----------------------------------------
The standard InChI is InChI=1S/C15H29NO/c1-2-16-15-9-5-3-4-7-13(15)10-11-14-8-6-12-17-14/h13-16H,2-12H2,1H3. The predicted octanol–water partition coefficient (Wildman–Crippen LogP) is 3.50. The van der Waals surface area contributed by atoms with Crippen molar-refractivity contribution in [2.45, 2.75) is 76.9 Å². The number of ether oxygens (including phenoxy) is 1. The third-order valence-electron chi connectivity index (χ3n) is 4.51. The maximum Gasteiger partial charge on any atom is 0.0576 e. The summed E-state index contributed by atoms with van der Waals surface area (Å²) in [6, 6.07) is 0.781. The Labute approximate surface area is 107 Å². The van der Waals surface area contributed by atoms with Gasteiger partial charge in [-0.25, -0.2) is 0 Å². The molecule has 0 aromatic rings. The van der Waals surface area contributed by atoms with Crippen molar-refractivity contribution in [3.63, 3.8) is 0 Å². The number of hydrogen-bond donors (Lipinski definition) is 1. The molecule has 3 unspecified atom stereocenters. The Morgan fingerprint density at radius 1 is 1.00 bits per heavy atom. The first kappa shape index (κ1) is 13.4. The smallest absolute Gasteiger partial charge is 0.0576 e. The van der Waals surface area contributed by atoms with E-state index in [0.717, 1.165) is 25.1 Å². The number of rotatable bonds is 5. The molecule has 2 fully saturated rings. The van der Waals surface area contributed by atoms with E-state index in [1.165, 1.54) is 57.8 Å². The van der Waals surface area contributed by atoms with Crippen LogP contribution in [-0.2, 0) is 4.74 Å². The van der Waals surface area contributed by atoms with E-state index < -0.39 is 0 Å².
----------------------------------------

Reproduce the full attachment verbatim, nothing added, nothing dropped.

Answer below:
The standard InChI is InChI=1S/C15H29NO/c1-2-16-15-9-5-3-4-7-13(15)10-11-14-8-6-12-17-14/h13-16H,2-12H2,1H3. The predicted octanol–water partition coefficient (Wildman–Crippen LogP) is 3.50. The van der Waals surface area contributed by atoms with Crippen molar-refractivity contribution in [2.45, 2.75) is 76.9 Å². The number of ether oxygens (including phenoxy) is 1. The third-order valence-electron chi connectivity index (χ3n) is 4.51. The maximum Gasteiger partial charge on any atom is 0.0576 e. The summed E-state index contributed by atoms with van der Waals surface area (Å²) in [6, 6.07) is 0.781. The Labute approximate surface area is 107 Å². The van der Waals surface area contributed by atoms with Gasteiger partial charge in [-0.25, -0.2) is 0 Å². The molecule has 0 aromatic rings. The van der Waals surface area contributed by atoms with Crippen molar-refractivity contribution in [3.63, 3.8) is 0 Å². The number of hydrogen-bond donors (Lipinski definition) is 1. The molecule has 3 unspecified atom stereocenters. The Morgan fingerprint density at radius 1 is 1.00 bits per heavy atom. The first kappa shape index (κ1) is 13.4. The smallest absolute Gasteiger partial charge is 0.0576 e. The van der Waals surface area contributed by atoms with E-state index in [0.717, 1.165) is 25.1 Å². The number of rotatable bonds is 5. The molecule has 2 fully saturated rings. The van der Waals surface area contributed by atoms with E-state index in [1.165, 1.54) is 57.8 Å². The van der Waals surface area contributed by atoms with Crippen LogP contribution in [-0.2, 0) is 4.74 Å². The van der Waals surface area contributed by atoms with E-state index < -0.39 is 0 Å².